to risk oversight, the Company has an Enterprise Risk Management Committee made up of appropriate management personnel that works
to identify and assess risks across all operations of the Company. The Enterprise Risk Management Committee reports to the Board
of Directors and all of its members attend either Board of Directors and/or other committee meetings as needed.

Cyber-security
incidents compromising non-public personal financial information may produce material effects to the business, including but not
limited to, reputational harm, loss of intellectual property, disruption of key business operations, governmental fines/penalties,
and litigation/remediation costs. Under the direction of its Chief Operating Officer, the Company maintains a formal information
security management program. The program leverages industry frameworks and standards to ensure appropriate controls are established
and are frequently assessed for adequacy. Major components of the program include Safeguarding Customer Information, third party
vendor oversight and incident response. The Board and the Company’s Enterprise Risk Management Committee receive reports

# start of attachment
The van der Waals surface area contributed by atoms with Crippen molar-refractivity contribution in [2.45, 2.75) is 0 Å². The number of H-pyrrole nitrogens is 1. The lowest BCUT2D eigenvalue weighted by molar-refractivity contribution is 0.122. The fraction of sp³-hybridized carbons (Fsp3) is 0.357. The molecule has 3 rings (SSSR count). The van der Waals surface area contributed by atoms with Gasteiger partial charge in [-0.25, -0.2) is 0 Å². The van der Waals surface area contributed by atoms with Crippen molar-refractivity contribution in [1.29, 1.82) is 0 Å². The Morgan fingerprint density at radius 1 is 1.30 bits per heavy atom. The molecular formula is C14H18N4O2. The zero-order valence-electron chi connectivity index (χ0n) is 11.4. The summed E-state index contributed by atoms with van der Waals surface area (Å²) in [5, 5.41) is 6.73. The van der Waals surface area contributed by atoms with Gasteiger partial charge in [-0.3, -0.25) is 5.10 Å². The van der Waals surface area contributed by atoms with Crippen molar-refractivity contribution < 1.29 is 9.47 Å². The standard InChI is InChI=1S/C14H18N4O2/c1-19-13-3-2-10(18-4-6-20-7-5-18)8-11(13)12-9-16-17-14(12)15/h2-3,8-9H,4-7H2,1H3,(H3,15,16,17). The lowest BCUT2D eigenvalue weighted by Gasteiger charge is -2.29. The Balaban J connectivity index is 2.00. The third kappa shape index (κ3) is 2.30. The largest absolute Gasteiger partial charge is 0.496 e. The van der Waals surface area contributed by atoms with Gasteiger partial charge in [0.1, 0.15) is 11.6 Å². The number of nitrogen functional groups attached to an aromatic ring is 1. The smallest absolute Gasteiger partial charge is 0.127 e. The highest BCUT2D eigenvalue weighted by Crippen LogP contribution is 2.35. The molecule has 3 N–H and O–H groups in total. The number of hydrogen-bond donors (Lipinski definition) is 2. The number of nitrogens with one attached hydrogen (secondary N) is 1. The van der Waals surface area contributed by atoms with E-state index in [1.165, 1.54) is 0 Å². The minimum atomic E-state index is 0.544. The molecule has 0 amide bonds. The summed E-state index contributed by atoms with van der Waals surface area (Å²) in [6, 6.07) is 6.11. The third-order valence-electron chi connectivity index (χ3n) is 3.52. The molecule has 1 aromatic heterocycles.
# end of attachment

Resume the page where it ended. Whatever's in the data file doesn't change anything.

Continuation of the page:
and briefings from executive management relating to a full range of cyber security issues, the Company’s risk posture to
protect against cyber security threats, and policies that adequately implement the program. Annually, the Board reviews and approves
the formal written information security program policy including information security risk appetite; obtaining assurance that
the plan addresses the dynamic changes in the threat landscape and whenever there is a material change in the Company’s
cyber security risks. Executive management periodically keeps the Board abreast of efforts relating to compliance, risk assessments,
results of audits, examinations, penetration and vulnerability testing, security breaches or violations and recommended changes
to the Company’s information security program.

 

The
Company does not believe the risk oversight function of the Board of Directors has had a significant effect on the leadership
structure, although a change in leadership structure could result in changes in the implementation of the risk oversight function.

 

Review of Risk Associated With
Compensation Plans

 

The
Company develops and implements compensation plans that provide strategic direction to the participants and engages them in the
Company’s success, which contributes to shareholder value. We believe our approach to goal setting, establishing targets
with payouts at multiple levels of performance, evaluation of performance results and our discretion to approve or disapprove